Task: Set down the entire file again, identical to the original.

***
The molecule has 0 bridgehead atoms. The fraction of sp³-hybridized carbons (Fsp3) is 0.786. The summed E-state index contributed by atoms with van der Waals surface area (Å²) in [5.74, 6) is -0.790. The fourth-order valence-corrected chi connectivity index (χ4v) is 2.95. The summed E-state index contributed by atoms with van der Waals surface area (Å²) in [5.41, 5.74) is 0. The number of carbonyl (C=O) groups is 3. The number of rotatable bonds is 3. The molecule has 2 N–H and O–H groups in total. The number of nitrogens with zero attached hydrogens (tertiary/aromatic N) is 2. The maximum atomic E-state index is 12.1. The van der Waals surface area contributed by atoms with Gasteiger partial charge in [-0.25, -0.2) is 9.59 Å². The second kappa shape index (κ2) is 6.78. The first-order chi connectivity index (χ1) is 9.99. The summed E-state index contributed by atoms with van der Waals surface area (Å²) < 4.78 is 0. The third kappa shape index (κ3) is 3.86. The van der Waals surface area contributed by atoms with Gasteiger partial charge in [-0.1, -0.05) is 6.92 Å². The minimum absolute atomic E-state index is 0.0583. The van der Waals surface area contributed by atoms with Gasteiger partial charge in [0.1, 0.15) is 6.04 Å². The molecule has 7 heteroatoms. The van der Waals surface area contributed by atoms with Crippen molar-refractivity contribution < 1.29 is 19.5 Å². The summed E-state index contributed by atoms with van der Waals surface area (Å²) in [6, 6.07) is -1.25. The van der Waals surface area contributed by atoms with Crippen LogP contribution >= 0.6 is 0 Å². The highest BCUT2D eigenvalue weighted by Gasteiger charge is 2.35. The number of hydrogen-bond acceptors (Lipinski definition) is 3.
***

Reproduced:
The molecule has 0 bridgehead atoms. The fraction of sp³-hybridized carbons (Fsp3) is 0.786. The summed E-state index contributed by atoms with van der Waals surface area (Å²) in [5.74, 6) is -0.790. The fourth-order valence-corrected chi connectivity index (χ4v) is 2.95. The summed E-state index contributed by atoms with van der Waals surface area (Å²) in [5.41, 5.74) is 0. The number of carbonyl (C=O) groups is 3. The number of rotatable bonds is 3. The molecule has 2 N–H and O–H groups in total. The number of nitrogens with zero attached hydrogens (tertiary/aromatic N) is 2. The maximum atomic E-state index is 12.1. The van der Waals surface area contributed by atoms with Gasteiger partial charge in [-0.25, -0.2) is 9.59 Å². The second kappa shape index (κ2) is 6.78. The first-order chi connectivity index (χ1) is 9.99. The summed E-state index contributed by atoms with van der Waals surface area (Å²) < 4.78 is 0. The third kappa shape index (κ3) is 3.86. The van der Waals surface area contributed by atoms with Gasteiger partial charge in [-0.1, -0.05) is 6.92 Å². The minimum absolute atomic E-state index is 0.0583. The van der Waals surface area contributed by atoms with Gasteiger partial charge in [0.1, 0.15) is 6.04 Å². The molecule has 7 heteroatoms. The van der Waals surface area contributed by atoms with Crippen molar-refractivity contribution < 1.29 is 19.5 Å². The summed E-state index contributed by atoms with van der Waals surface area (Å²) in [6, 6.07) is -1.25. The van der Waals surface area contributed by atoms with Crippen LogP contribution >= 0.6 is 0 Å². The highest BCUT2D eigenvalue weighted by Gasteiger charge is 2.35. The number of hydrogen-bond acceptors (Lipinski definition) is 3.